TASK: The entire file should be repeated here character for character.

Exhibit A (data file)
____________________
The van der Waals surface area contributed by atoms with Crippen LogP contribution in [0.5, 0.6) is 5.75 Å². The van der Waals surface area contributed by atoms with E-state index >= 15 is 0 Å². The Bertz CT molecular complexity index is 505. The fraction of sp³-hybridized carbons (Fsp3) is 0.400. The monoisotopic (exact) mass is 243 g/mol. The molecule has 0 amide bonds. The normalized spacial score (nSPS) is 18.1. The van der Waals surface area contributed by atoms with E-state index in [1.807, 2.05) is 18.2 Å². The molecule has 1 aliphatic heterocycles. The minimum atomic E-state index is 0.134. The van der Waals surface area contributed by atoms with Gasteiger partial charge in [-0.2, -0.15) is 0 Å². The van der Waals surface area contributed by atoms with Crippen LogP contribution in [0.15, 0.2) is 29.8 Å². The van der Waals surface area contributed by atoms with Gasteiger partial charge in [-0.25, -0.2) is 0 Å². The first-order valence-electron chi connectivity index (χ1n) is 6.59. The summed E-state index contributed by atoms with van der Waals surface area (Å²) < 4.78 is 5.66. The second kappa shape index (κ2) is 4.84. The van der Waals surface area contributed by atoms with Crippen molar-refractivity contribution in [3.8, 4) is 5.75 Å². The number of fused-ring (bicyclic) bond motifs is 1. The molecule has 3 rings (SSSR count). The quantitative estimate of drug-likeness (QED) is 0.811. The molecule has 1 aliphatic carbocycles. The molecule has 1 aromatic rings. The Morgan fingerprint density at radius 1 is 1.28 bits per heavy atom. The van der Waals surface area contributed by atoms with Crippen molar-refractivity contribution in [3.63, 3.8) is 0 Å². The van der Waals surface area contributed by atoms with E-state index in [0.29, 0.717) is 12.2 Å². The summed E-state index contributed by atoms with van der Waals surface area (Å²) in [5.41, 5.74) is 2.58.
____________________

The van der Waals surface area contributed by atoms with Crippen LogP contribution in [0.5, 0.6) is 5.75 Å². The van der Waals surface area contributed by atoms with E-state index >= 15 is 0 Å². The Bertz CT molecular complexity index is 505. The fraction of sp³-hybridized carbons (Fsp3) is 0.400. The monoisotopic (exact) mass is 243 g/mol. The molecule has 0 amide bonds. The normalized spacial score (nSPS) is 18.1. The van der Waals surface area contributed by atoms with E-state index in [1.807, 2.05) is 18.2 Å². The molecule has 1 aliphatic heterocycles. The minimum atomic E-state index is 0.134. The van der Waals surface area contributed by atoms with Gasteiger partial charge in [-0.2, -0.15) is 0 Å². The van der Waals surface area contributed by atoms with Crippen LogP contribution in [0.15, 0.2) is 29.8 Å². The van der Waals surface area contributed by atoms with Gasteiger partial charge in [-0.25, -0.2) is 0 Å². The first-order valence-electron chi connectivity index (χ1n) is 6.59. The summed E-state index contributed by atoms with van der Waals surface area (Å²) < 4.78 is 5.66. The second kappa shape index (κ2) is 4.84. The van der Waals surface area contributed by atoms with Crippen molar-refractivity contribution in [3.8, 4) is 5.75 Å². The number of fused-ring (bicyclic) bond motifs is 1. The molecule has 3 rings (SSSR count). The quantitative estimate of drug-likeness (QED) is 0.811. The molecule has 1 aliphatic carbocycles. The molecule has 1 aromatic rings. The Morgan fingerprint density at radius 1 is 1.28 bits per heavy atom. The van der Waals surface area contributed by atoms with Crippen molar-refractivity contribution in [3.63, 3.8) is 0 Å². The van der Waals surface area contributed by atoms with E-state index in [0.29, 0.717) is 12.2 Å². The summed E-state index contributed by atoms with van der Waals surface area (Å²) in [5.41, 5.74) is 2.58.